Awareness and analysis: how morphological processes predict growth in early reading comprehension

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Zinger, Katharine
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Reading comprehension is essential for academic and educational success. The present study examines how distinct aspects of understanding and manipulating morphemes, the smallest units of meaning in written and spoken language, contribute to children’s emerging reading comprehension. The majority of the research on the role of morphological processes in literacy focuses on morphological awareness, the ability to reflect on, process, and manipulate morphemes in language. However, a recent multidimensional perspective posits distinct aspects of morphological processing including morphological awareness and morphological analysis. In contrast to awareness, morphological analysis refers to the process of using morphemes to infer meaning from unfamiliar or morphologically complex words. New research has emphasized morphological analysis as a unique predictor of gains in reading comprehension when previous studies emphasized the dominant link between morphological awareness and reading comprehension. The current longitudinal study sought to provide clarity to these contrasting findings and examined the relative contributions (concurrent and predictive) of awareness and analysis in emerging reading comprehension from Grades 1 to 3. This was accomplished by using data from 171 children from Winnipeg public schools collected across five time points, using a structural equation modeling (SEM) design. Results showed evidence of early concurrent relationships between morphological awareness, analysis, and reading comprehension in Grade 1 and 2, with morphological analysis continuing to have a concurrent relationship with reading comprehension in Grade 3. Predictive links were found from earlier morphological awareness to subsequent waves of reading comprehension in each of the three grades. Morphological analysis did not directly predict subsequent reading comprehension across waves; however, findings may provide initial support for a shift in how these processes relate to one another while reading comprehension skills are emerging and strengthening. Theoretical and practical implications are discussed.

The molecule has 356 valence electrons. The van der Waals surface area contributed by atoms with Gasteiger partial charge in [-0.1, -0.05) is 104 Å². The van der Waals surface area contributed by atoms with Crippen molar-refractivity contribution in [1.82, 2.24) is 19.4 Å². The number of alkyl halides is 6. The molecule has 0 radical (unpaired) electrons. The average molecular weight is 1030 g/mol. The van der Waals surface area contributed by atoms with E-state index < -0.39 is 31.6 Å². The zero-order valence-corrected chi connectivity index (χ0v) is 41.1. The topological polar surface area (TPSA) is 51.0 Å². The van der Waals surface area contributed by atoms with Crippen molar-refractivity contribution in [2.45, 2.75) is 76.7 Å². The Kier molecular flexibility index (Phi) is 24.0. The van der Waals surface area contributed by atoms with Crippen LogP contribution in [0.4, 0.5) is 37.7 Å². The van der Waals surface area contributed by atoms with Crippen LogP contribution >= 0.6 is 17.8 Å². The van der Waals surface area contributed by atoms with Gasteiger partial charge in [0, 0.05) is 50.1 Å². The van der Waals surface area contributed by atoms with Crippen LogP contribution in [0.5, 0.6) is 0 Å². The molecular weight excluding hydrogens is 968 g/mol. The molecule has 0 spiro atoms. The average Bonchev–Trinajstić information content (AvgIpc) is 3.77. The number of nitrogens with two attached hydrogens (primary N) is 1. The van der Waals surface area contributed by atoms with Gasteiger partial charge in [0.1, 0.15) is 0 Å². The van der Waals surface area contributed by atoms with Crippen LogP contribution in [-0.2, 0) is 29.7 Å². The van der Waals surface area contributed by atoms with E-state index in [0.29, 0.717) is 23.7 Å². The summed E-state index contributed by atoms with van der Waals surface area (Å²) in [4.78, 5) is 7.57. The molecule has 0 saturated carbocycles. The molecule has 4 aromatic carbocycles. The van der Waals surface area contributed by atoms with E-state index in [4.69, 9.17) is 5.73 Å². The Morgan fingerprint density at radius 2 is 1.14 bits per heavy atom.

Reading comprehension, morphological awareness, morphological analysis, longitudinal research, child development